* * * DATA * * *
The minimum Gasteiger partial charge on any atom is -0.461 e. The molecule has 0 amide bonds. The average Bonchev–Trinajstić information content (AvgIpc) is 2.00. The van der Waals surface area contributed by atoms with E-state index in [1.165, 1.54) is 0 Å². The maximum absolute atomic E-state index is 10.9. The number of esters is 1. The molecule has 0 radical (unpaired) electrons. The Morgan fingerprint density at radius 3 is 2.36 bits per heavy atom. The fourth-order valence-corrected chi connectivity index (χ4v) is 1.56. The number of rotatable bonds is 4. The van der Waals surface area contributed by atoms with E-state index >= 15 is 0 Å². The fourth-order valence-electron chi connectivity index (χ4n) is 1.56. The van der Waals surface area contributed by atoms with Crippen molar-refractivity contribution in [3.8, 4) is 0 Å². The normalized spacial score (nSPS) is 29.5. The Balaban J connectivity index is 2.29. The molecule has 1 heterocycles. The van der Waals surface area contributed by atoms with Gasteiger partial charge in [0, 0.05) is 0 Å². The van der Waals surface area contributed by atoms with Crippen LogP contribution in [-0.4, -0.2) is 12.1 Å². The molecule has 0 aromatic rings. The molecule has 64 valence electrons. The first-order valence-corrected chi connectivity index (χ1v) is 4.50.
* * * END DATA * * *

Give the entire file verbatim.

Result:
The minimum Gasteiger partial charge on any atom is -0.461 e. The molecule has 0 amide bonds. The average Bonchev–Trinajstić information content (AvgIpc) is 2.00. The van der Waals surface area contributed by atoms with E-state index in [1.165, 1.54) is 0 Å². The maximum absolute atomic E-state index is 10.9. The number of esters is 1. The molecule has 0 radical (unpaired) electrons. The Morgan fingerprint density at radius 3 is 2.36 bits per heavy atom. The fourth-order valence-corrected chi connectivity index (χ4v) is 1.56. The number of rotatable bonds is 4. The van der Waals surface area contributed by atoms with E-state index >= 15 is 0 Å². The fourth-order valence-electron chi connectivity index (χ4n) is 1.56. The van der Waals surface area contributed by atoms with Crippen molar-refractivity contribution in [3.8, 4) is 0 Å². The normalized spacial score (nSPS) is 29.5. The Balaban J connectivity index is 2.29. The molecule has 1 heterocycles. The van der Waals surface area contributed by atoms with Gasteiger partial charge in [0, 0.05) is 0 Å². The van der Waals surface area contributed by atoms with Crippen LogP contribution in [-0.4, -0.2) is 12.1 Å². The molecule has 0 aromatic rings. The molecule has 64 valence electrons. The first-order valence-corrected chi connectivity index (χ1v) is 4.50.